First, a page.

Plain language in federal regulation comes closer

Federal regulations can be a maze to navigate, but the federal government this week took further steps to streamlining jargon in an effort to make rules more accessible to citizens.

Writing on the OMBlog, Cass Sunstein, administrator of the Office of Information and Regulatory Affairs, discussed the progress the government has made in breaking down complex and lofty language, thus making regulations more comprehensible. The concern, Sunstein said, is bipartisan and comes from businesses, public interest groups and “countless individual citizens.”

After President Barack Obama took office in 2010, he directed rules to be written in plain language to make them easy to understand. He also said regulations “shall be adopted through a process that involves public participation,” including an “open exchange of information and perspectives,” Sunstein writes.

After the passage of the Plain Writing Act of 2010, agencies began concentrated efforts to paring down rhetoric. Today, many agencies have a website dedicated to plain language and have tasked specific officials with overseeing plain writing efforts. 

Building on that effort to strip regulation language, the Office of Information and Regulatory Affairs on Jan 4 directed agencies to provide the public with straightforward executive summaries of all rules. With separate descriptions of all key provisions and policy choices, these summaries will detail the need for the rule and explain its legal basis.

“The use of clear, simple executive summaries will make it far easier for members of the public to understand and to scrutinize proposed rules – and thus help to improve them,” Sunstein wrote. “And for final rules, such summaries will make it far easier for people to understand what they are being asked to do."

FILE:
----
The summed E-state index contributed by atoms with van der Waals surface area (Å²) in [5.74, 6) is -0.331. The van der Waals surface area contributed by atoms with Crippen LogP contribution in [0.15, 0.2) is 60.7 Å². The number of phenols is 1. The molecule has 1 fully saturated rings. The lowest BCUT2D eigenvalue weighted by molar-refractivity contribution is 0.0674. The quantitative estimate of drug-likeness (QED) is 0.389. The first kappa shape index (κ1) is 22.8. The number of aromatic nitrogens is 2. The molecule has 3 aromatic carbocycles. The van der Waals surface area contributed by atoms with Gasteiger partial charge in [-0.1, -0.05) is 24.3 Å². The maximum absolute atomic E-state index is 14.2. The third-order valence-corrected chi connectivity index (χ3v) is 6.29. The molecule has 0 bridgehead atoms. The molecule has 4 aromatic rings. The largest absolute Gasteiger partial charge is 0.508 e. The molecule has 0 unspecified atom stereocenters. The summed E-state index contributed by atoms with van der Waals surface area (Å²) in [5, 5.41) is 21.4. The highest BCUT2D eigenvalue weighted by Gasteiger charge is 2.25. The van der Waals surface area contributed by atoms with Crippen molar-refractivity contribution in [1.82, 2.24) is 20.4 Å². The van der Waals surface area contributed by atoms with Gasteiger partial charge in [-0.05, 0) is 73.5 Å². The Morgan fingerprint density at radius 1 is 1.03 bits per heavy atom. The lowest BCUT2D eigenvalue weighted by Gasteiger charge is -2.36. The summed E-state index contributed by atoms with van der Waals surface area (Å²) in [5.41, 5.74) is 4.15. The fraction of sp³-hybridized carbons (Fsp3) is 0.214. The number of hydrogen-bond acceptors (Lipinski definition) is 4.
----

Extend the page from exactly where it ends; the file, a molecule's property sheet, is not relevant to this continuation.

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Camille Tuutti is a former FCW staff writer who covered federal oversight and the workforce.

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Reader comments

Tue, Apr 3, 2012 Leslyn CA

I did a quick scan of Sunstein's language using a tool called the "Fog Index." The Fog Index measures sentence length and complex words. Longer sentences and more complex words make writing harder to understand. Most people like to read at a Fog Index level of about 6-8. They are "fogged in" at about 12--they have either lost interest, or they don't understand. Sunstein's Fog Index was 10.8. If she's going to advocate for simple writing, she ought to take a look at her own. How we write is often how we tend to speak. BTW, I also calculated a Fog Index on this comment--without any rewriting first. It is 5.6.

Tue, Apr 3, 2012 RT

the executive summary may be an interpretation that doesn't match the rule - every time the government tries to do something it ends up with the opposite result. sigh

Tue, Apr 3, 2012 A former Fed Maryland

Now if we can only get Feds to think simply and plan modest, affordable solutions to important problems instead of hiding Empire Solutions under Grand names

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